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HMRC scores another IR35 appeal win at tribunal


Sky Sports pundit and former footballer Neil McCann is the latest TV personality to lose his IR35 appeal at the tax tribunal. Rebecca Seeley Harris reviews case.

23rd Mar 2022
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Neil McCann is a former Scottish Premiership footballer who played international football representing Scotland and later became a qualified coach. He then moved into punditry and set up a personal service company with his wife called McCann Media Ltd (MML). 

MML entered into services agreements with British Sky Broadcasting Ltd (Sky) as a ‘pundit’, commentator, presenter or interviewer for football programmes or videos.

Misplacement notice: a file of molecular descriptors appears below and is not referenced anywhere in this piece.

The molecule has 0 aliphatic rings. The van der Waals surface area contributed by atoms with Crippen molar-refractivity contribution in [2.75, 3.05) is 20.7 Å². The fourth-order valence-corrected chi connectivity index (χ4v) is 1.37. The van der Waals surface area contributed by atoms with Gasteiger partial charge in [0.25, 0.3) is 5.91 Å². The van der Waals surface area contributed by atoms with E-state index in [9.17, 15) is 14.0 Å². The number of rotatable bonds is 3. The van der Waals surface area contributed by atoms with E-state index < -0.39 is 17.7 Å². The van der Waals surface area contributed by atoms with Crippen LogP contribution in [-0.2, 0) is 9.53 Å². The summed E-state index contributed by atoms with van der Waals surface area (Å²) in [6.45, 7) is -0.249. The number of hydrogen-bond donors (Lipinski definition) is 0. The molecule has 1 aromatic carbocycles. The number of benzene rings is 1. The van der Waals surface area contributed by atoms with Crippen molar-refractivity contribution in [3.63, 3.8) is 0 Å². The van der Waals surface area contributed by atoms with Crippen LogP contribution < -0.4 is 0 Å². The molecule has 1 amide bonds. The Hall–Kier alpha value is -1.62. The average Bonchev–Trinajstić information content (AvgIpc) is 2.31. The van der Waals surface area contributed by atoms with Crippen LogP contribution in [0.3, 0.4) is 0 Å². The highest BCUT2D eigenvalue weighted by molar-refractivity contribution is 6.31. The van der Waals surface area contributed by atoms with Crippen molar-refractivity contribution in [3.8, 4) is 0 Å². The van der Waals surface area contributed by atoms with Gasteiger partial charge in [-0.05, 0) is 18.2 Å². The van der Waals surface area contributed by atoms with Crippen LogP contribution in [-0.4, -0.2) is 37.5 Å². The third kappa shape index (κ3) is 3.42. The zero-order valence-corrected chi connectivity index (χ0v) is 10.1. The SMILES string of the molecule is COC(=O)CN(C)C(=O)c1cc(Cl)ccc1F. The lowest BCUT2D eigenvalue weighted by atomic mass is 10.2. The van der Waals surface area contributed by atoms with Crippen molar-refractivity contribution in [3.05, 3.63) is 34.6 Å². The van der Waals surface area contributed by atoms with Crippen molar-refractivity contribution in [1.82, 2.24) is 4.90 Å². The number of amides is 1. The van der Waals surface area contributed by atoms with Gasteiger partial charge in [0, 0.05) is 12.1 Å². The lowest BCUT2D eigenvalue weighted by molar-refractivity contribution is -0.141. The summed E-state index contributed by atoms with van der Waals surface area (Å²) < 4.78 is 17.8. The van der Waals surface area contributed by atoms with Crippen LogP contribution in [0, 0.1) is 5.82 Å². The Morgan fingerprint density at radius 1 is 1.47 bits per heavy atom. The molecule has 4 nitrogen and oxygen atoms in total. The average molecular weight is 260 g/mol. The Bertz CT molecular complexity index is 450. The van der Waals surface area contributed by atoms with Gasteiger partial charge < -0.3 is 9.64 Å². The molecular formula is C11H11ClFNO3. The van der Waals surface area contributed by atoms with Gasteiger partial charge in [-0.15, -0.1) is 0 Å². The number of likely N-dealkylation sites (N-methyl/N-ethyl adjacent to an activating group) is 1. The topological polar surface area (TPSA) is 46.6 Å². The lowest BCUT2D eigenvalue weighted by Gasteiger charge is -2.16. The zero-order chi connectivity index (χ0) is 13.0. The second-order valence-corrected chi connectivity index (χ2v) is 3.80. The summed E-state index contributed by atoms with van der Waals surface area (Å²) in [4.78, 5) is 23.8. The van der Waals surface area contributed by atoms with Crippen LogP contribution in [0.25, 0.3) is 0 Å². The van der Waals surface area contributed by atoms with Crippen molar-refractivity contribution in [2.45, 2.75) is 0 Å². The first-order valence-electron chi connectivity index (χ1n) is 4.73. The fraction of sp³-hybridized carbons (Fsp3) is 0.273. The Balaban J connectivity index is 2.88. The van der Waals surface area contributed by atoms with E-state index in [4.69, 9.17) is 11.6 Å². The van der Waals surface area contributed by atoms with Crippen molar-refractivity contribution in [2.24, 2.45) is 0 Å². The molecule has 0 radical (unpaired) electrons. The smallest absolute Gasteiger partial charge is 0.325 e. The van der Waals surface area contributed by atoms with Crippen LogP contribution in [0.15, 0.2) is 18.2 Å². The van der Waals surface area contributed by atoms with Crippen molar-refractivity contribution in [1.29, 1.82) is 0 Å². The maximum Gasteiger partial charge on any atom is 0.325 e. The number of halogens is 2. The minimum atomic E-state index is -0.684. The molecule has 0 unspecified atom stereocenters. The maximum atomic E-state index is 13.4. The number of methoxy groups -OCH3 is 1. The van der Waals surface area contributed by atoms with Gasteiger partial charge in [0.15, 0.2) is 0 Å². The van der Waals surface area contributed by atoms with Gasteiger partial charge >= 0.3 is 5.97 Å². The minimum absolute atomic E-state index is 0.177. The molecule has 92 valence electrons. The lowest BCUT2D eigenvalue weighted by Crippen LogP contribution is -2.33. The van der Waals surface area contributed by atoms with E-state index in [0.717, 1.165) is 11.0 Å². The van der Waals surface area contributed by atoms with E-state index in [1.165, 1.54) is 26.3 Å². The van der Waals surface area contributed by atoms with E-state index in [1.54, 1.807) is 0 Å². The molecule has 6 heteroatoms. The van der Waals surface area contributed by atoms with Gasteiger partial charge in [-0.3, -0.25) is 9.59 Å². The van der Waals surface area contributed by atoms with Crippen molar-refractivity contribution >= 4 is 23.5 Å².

In 2019, HMRC issued various determinations for PAYE and NICs under IR35, the intermediaries legislation, for approximately £210,000. These covered the periods from roughly 2013-2018.


Under the intermediaries legislation or IR35, it is necessary to consider the ‘hypothetical contract’ in order to establish whether there was a contract of employment between Sky and McCann and this is regardless of the interposition of his personal service company MML.

The FTT tribunal dealt firstly with the contractual arrangements, the hypothetical contracts and then moved on to whether there was any personal service or mutuality of obligation.

Sky contract

The first Sky service agreement from 2012-2014 was stated to be on an ‘ad hoc as and when required basis’. The second agreement stated that the term was from 2014 to 2017.  Under the Sky contracts, the ‘Personnel’ was described as Neil McCann but there was a clause stating that “MML had the right to propose other employees or sub-contractors of MML to perform the Services”.